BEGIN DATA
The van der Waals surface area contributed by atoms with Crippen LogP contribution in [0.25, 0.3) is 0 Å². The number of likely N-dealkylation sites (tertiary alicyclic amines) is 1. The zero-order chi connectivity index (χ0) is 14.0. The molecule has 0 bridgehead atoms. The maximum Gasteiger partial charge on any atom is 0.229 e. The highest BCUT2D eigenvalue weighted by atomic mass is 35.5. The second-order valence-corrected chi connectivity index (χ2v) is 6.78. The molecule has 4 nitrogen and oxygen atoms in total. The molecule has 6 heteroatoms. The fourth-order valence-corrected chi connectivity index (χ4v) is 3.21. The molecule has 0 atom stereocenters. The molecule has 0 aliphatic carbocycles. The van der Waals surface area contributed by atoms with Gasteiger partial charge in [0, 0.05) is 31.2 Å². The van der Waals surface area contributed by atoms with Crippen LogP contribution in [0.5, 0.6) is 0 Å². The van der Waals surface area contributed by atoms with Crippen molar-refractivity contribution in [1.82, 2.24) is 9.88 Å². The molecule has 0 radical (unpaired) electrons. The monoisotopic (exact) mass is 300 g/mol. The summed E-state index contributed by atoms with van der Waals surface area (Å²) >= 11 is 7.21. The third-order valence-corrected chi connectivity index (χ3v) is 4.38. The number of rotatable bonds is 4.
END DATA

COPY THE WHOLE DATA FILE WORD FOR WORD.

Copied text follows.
The van der Waals surface area contributed by atoms with Crippen LogP contribution in [0.25, 0.3) is 0 Å². The number of likely N-dealkylation sites (tertiary alicyclic amines) is 1. The zero-order chi connectivity index (χ0) is 14.0. The molecule has 0 bridgehead atoms. The maximum Gasteiger partial charge on any atom is 0.229 e. The highest BCUT2D eigenvalue weighted by atomic mass is 35.5. The second-order valence-corrected chi connectivity index (χ2v) is 6.78. The molecule has 4 nitrogen and oxygen atoms in total. The molecule has 6 heteroatoms. The fourth-order valence-corrected chi connectivity index (χ4v) is 3.21. The molecule has 0 atom stereocenters. The molecule has 0 aliphatic carbocycles. The van der Waals surface area contributed by atoms with Gasteiger partial charge in [0, 0.05) is 31.2 Å². The van der Waals surface area contributed by atoms with Crippen LogP contribution in [0.5, 0.6) is 0 Å². The van der Waals surface area contributed by atoms with Crippen molar-refractivity contribution in [1.82, 2.24) is 9.88 Å². The molecule has 0 radical (unpaired) electrons. The monoisotopic (exact) mass is 300 g/mol. The summed E-state index contributed by atoms with van der Waals surface area (Å²) >= 11 is 7.21. The third-order valence-corrected chi connectivity index (χ3v) is 4.38. The number of rotatable bonds is 4.